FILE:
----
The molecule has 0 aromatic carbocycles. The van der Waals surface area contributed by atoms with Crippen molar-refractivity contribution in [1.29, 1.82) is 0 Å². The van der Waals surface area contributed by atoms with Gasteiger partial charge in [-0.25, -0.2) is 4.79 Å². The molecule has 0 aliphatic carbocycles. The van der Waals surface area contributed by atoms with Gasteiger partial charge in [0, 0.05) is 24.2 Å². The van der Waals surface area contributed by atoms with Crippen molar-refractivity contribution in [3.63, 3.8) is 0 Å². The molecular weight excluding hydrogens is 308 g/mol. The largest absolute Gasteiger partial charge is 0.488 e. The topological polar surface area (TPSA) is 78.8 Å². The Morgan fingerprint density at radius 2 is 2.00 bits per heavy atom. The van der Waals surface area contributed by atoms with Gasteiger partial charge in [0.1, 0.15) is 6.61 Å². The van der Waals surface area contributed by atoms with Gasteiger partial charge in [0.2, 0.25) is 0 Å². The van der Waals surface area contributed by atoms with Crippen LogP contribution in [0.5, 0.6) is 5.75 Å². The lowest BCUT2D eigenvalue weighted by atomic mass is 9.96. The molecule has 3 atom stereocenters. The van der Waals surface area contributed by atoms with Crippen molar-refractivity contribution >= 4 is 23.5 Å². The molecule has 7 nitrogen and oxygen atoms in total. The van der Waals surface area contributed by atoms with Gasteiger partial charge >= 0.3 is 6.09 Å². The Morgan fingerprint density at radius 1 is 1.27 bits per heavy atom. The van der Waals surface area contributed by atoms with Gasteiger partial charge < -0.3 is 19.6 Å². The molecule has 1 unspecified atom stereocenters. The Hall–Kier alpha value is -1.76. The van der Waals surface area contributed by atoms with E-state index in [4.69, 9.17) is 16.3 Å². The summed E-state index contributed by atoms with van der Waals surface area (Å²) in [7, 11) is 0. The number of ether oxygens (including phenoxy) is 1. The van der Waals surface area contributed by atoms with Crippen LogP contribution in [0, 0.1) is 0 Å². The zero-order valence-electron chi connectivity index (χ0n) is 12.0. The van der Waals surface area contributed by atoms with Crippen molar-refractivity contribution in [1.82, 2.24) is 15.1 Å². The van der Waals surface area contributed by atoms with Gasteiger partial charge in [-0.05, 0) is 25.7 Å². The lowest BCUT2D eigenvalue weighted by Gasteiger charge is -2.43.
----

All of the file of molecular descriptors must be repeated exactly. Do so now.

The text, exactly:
The molecule has 0 aromatic carbocycles. The van der Waals surface area contributed by atoms with Crippen molar-refractivity contribution in [1.29, 1.82) is 0 Å². The van der Waals surface area contributed by atoms with Gasteiger partial charge in [-0.25, -0.2) is 4.79 Å². The molecule has 0 aliphatic carbocycles. The van der Waals surface area contributed by atoms with Gasteiger partial charge in [0, 0.05) is 24.2 Å². The van der Waals surface area contributed by atoms with Crippen molar-refractivity contribution in [3.63, 3.8) is 0 Å². The molecular weight excluding hydrogens is 308 g/mol. The largest absolute Gasteiger partial charge is 0.488 e. The topological polar surface area (TPSA) is 78.8 Å². The Morgan fingerprint density at radius 2 is 2.00 bits per heavy atom. The van der Waals surface area contributed by atoms with Gasteiger partial charge in [0.1, 0.15) is 6.61 Å². The van der Waals surface area contributed by atoms with Gasteiger partial charge in [0.2, 0.25) is 0 Å². The van der Waals surface area contributed by atoms with Crippen LogP contribution in [0.5, 0.6) is 5.75 Å². The lowest BCUT2D eigenvalue weighted by atomic mass is 9.96. The molecule has 3 atom stereocenters. The van der Waals surface area contributed by atoms with Crippen molar-refractivity contribution >= 4 is 23.5 Å². The molecule has 7 nitrogen and oxygen atoms in total. The van der Waals surface area contributed by atoms with Gasteiger partial charge >= 0.3 is 6.09 Å². The Morgan fingerprint density at radius 1 is 1.27 bits per heavy atom. The van der Waals surface area contributed by atoms with Gasteiger partial charge < -0.3 is 19.6 Å². The molecule has 1 unspecified atom stereocenters. The Hall–Kier alpha value is -1.76. The van der Waals surface area contributed by atoms with E-state index in [4.69, 9.17) is 16.3 Å². The summed E-state index contributed by atoms with van der Waals surface area (Å²) in [7, 11) is 0. The number of ether oxygens (including phenoxy) is 1. The van der Waals surface area contributed by atoms with Crippen LogP contribution in [0, 0.1) is 0 Å². The zero-order valence-electron chi connectivity index (χ0n) is 12.0. The van der Waals surface area contributed by atoms with Crippen molar-refractivity contribution in [1.82, 2.24) is 15.1 Å². The van der Waals surface area contributed by atoms with Gasteiger partial charge in [-0.05, 0) is 25.7 Å². The lowest BCUT2D eigenvalue weighted by Gasteiger charge is -2.43.